TwHP Lessons

The Battle of Bunker Hill:
Now We Are at War

[Cover photo] Bunker Hill Monument
(National Park Service Historic Photograph Collection)


oday visitors stroll around a peaceful hilltop overlooking shade trees and row houses. A soaring granite obelisk rises where once stood an earthen fortification. A five­acre park with stone markers is all that remains of the ground that became a raging battlefield and the site of the first full­scale battle of the American Revolution.

It was in June 1775 that the pent­up anger and hatred between the British and many American colonists exploded into brutal fury at the top of this hill, while the nearby town of Charlestown, Massachusetts, burned from red­hot cannon balls fired by British warships into its wooden buildings.

This Revolutionary War battle, which was supposed to have been fought on Bunker Hill, but which in fact took place on nearby Breedís Hill, gained the British a narrow victory. At the same time it encouraged the colonists to continue to fight. Now often dotted by school groups eating lunch or resting after they have climbed the 294 steps to the top of the 221­foot monument, the battleground continues to evoke a sense of wonder at the story of one of the bloodiest battles of the Revolutionary War.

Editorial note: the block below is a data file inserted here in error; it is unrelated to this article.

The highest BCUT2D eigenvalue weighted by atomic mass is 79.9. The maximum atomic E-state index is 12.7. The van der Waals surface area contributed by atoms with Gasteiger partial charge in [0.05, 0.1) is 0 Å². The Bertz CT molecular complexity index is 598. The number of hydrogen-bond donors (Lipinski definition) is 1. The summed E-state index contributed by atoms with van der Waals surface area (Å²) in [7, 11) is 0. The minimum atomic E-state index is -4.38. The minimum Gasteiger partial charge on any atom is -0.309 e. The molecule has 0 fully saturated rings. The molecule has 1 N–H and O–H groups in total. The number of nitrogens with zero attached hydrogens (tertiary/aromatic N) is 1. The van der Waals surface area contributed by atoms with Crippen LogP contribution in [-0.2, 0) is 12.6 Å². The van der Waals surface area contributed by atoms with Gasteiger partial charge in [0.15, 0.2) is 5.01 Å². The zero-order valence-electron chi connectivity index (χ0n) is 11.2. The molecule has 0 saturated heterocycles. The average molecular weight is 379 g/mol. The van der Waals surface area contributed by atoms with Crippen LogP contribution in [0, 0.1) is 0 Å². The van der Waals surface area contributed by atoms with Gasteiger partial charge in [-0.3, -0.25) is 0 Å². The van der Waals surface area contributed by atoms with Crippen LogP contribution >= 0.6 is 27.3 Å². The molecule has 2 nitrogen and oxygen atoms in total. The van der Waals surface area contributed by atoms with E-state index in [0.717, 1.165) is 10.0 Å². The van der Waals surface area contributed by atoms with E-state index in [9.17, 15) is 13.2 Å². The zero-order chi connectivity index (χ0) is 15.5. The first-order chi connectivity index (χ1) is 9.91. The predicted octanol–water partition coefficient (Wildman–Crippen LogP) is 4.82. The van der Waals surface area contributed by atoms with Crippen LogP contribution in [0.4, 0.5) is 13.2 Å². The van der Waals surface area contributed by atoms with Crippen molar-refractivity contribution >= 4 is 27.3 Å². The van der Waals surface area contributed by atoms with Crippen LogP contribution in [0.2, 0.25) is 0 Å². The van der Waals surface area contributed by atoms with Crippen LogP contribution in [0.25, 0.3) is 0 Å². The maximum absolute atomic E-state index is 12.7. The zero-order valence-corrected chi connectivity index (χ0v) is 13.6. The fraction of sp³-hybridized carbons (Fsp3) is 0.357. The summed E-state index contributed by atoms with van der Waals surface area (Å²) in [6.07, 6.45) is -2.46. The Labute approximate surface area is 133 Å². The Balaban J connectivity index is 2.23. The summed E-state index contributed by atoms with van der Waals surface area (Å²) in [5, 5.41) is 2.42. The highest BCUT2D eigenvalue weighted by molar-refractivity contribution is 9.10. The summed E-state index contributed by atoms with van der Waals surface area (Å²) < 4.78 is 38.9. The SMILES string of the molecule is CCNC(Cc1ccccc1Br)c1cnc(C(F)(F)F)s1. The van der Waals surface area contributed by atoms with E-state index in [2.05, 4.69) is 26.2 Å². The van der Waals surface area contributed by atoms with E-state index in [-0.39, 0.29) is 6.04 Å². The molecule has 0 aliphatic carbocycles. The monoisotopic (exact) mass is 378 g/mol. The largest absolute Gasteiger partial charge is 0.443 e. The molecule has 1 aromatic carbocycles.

About This Lesson

Getting Started: Inquiry Question

Setting the Stage: Historical Context

Locating the Site: Maps
 1. Boston area today
 2. Boston area, 1775

Determining the Facts: Readings
 1. Setting the Stage for a Battle
 2. The Battle of Bunker Hill

Visual Evidence: Images
 1. Charlestown Peninsula
 2. Battle of Bunker Hill
 3. The redoubt atop Breed's Hill

Putting It All Together: Activities
 1. Rebellion­­Then and Now
 2. Community Issues

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Boston National
Historical Park

This lesson is based on the Boston National Historical Park, one of the thousands of properties listed in the National Register of Historic Places.




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